Green Industry Glossary
This basic Green glossary will get you started. For more specialized knowledge about a specific green industry or field, see the links to specialized glossaries at the bottom of this page.
- Acid Rain:
- Precipitation that has become acidic (low pH) due to the emission of sulfur oxides from fossil fuel-burning power plants. Source: U.S. Department of Energy / Office of Energy Efficiency and Renewable Energy
- Fuels derived from resources other than petroleum. Some are produced domestically, reducing dependence on foreign oil, and some are derived from renewable sources. Often, they produce less pollution than gasoline or diesel. Source: U.S. Department of Energy / Office of Energy Efficiency and Renewable Energy
- Alternative fuel made from virgin vegetable oil or used vegetable oil. Some animal fats like beef tallow and fish oil can be used to make biodiesel fuel. May be blended with conventional diesel to get different blends such as B2 (2 percent biodiesel and 98 percent conventional diesel) or B20 (20 percent biodiesel) or it can be used as 100 percent biodiesel (B100). Source: U.S. Environmental Protection Agency
- The variability among organisms on Earth and within an ecosystem. Maintaining biodiversity is necessary to preserve the health and survival of an ecosystem.
- Bioenergy is renewable energy made from any organic material from plants or animals. Sources of bioenergy are called "biomass," and include agricultural and forestry residues, municipal solid wastes, industrial wastes, and terrestrial and aquatic crops grown solely for energy purposes. Source: U.S. Department of Energy.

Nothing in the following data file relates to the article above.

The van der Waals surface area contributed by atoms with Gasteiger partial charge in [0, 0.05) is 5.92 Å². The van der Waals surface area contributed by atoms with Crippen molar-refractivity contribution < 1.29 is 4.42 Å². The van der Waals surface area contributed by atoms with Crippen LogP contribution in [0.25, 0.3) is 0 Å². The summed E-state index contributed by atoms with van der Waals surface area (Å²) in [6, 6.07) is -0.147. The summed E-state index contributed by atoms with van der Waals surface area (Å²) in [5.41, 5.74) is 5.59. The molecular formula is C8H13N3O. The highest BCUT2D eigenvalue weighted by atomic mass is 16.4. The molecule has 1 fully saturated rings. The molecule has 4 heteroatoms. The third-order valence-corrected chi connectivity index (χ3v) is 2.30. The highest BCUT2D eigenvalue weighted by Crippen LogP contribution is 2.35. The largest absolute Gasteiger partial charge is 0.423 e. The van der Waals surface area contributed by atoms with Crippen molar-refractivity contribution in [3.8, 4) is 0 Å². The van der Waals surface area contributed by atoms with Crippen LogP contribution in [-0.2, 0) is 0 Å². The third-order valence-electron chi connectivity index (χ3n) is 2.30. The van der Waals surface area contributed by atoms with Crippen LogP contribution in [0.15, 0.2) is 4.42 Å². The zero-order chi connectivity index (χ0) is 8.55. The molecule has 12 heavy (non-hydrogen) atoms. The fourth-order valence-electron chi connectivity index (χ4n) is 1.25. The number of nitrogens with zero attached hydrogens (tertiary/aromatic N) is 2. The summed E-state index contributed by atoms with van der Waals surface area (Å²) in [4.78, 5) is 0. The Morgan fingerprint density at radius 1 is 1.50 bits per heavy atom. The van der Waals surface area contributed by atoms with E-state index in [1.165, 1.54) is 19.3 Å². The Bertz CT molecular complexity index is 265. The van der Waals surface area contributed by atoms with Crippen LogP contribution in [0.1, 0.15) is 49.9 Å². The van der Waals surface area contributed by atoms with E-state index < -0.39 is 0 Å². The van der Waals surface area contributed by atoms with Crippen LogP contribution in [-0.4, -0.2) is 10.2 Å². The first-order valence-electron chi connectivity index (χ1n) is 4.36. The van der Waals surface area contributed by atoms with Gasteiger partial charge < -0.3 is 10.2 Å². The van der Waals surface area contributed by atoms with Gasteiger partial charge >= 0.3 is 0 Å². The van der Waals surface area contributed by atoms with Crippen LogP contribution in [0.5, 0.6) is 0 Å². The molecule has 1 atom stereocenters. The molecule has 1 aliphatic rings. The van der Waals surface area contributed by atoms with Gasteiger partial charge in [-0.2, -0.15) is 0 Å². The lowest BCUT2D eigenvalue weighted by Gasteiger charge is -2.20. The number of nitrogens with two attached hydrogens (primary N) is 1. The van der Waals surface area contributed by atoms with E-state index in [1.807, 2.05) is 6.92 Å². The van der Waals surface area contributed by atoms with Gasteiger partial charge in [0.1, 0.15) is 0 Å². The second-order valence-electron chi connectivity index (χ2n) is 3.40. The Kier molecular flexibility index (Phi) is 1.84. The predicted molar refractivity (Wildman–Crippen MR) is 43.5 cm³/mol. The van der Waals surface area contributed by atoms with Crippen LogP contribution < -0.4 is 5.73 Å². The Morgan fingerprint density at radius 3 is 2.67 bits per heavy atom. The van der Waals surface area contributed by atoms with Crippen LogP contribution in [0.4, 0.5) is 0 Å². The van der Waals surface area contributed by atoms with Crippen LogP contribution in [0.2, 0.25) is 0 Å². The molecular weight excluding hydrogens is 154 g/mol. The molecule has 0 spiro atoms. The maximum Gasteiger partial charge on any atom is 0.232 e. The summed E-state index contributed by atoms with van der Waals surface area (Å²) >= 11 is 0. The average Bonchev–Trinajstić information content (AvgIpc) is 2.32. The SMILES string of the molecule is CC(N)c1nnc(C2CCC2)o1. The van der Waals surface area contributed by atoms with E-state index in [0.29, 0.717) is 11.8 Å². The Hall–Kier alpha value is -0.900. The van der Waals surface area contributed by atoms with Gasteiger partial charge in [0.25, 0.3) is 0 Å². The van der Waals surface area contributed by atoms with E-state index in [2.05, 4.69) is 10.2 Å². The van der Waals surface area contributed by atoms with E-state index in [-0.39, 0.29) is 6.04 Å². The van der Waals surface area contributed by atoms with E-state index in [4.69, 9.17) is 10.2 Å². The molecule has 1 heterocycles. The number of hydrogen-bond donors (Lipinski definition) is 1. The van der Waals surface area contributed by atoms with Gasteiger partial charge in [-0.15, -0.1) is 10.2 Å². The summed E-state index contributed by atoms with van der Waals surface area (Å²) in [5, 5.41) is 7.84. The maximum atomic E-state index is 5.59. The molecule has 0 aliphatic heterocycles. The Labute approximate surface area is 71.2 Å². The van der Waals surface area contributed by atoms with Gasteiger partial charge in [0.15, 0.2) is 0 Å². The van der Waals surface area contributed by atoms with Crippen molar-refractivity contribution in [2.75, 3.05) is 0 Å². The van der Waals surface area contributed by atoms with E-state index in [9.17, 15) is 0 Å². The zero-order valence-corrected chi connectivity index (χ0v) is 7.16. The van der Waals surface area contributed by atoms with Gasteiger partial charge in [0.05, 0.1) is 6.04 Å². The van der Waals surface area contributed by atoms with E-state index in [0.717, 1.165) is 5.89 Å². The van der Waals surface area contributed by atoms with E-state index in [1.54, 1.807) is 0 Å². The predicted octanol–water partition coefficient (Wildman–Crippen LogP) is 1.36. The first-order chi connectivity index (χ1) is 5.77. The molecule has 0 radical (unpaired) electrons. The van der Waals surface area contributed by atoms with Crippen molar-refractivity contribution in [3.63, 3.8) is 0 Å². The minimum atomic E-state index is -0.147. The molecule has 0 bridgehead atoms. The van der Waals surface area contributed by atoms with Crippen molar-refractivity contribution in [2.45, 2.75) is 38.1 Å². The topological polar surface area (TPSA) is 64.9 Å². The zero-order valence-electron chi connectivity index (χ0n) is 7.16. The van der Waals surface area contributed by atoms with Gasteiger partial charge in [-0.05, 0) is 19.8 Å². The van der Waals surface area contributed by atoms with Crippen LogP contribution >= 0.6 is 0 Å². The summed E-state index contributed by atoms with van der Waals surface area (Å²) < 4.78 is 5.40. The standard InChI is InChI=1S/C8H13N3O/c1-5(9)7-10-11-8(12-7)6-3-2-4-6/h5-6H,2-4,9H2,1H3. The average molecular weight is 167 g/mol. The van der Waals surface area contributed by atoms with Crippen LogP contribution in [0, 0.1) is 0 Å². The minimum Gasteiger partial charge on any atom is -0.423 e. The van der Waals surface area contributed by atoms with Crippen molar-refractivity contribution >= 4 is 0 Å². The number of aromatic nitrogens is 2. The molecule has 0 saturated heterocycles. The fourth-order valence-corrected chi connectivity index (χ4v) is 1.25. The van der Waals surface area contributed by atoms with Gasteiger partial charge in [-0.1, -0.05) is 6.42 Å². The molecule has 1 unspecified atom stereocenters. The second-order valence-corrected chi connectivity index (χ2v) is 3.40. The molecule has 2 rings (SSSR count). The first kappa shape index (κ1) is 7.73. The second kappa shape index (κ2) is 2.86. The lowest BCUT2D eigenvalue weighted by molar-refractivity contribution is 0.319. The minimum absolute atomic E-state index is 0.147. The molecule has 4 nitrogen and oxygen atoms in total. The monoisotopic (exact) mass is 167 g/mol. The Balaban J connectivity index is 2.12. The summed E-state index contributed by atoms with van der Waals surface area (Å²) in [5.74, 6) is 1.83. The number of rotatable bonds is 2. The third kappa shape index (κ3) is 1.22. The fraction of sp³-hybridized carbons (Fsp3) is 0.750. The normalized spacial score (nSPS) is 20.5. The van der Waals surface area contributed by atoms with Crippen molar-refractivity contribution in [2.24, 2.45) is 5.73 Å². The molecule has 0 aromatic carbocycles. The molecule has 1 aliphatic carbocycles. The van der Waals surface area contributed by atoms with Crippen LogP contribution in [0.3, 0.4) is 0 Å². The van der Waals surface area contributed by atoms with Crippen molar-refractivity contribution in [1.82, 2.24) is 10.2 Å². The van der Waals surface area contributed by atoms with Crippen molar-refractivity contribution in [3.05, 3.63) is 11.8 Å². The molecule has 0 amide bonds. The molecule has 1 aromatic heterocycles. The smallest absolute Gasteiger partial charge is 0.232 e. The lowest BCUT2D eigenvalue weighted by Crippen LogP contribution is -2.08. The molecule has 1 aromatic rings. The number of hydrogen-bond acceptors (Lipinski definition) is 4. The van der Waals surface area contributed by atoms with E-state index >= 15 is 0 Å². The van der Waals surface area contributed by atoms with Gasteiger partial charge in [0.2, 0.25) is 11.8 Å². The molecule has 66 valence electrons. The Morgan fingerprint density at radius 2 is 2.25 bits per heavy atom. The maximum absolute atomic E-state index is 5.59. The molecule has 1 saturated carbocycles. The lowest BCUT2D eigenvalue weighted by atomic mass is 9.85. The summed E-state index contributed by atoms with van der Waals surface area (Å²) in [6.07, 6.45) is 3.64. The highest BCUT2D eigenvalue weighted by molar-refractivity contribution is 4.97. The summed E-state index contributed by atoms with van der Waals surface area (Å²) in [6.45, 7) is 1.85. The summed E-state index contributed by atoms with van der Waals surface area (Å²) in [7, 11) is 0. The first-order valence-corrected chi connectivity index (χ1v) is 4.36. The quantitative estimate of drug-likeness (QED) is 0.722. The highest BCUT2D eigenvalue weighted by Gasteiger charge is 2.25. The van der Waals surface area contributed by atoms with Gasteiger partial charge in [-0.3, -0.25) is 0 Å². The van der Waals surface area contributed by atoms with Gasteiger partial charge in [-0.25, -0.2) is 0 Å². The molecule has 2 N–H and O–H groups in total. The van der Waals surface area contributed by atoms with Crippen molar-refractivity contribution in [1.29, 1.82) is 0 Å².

BRITISH THERMAL UNIT (Btu):
- The standard measure of heat energy. It takes one Btu to raise the temperature of one pound of water by one degree Fahrenheit at sea level.
- Cap and Trade
- Large-scale emitter's of CO2 and other greenhouse gas emissions will have a limit ("cap") on the amount of emisisons they are permitted. Emitters who reduce their emissions below their allowed limits can sell ('trade") their extra emitting capacity to the less efficient emitters.
- Carbon Footprint:
- The total amount of carbon dioxide and other greenhouse gases emitted over the full lifecycle of a product or service, expressed as grams of CO2 equivalents.
- The act of mitigating greenhouse gas emissions through emissions trading. Individuals or companies voluntarily purchase credits for another party to offset their actions. The goal of carbon offsets is to attain an overall effect of carbon neutrality.
- Any significant change in measures of climate (such as temperature, precipitation or wind) lasting for an extended period (decades or longer). Climate change may result from:
- Natural factors, such as changes in the sun's intensity or slow changes in the Earth's orbit around the sun
- Natural processes within the climate system (e.g., changes in ocean circulation)
- Human activities that change the atmosphere's composition (e.g., through burning fossil fuels) and the land surface (e.g., deforestation, reforestation, urbanization and desertification)
- The use of direct, diffused or reflected sunlight to provide supplemental lighting for building interiors. Source: U.S. Department of Energy Office of Energy Efficiency and Renewable Energy
- Under the First Law of Thermodynamics, efficiency is the ratio of work or energy output to work or energy input, and cannot exceed 100 percent. Efficiency under the Second Law of Thermodynamics is determined by the ratio of the theoretical minimum energy that is required to accomplish a task relative to the energy actually consumed to accomplish the task. Source: U.S. Department of Energy Office of Energy Efficiency and Renewable Energy
- Particles and gases released into the air as byproducts. There are many types of emissions. Greenhouse gas emissions, for example, contribute to global warming and is not sustainable to the health of the earth.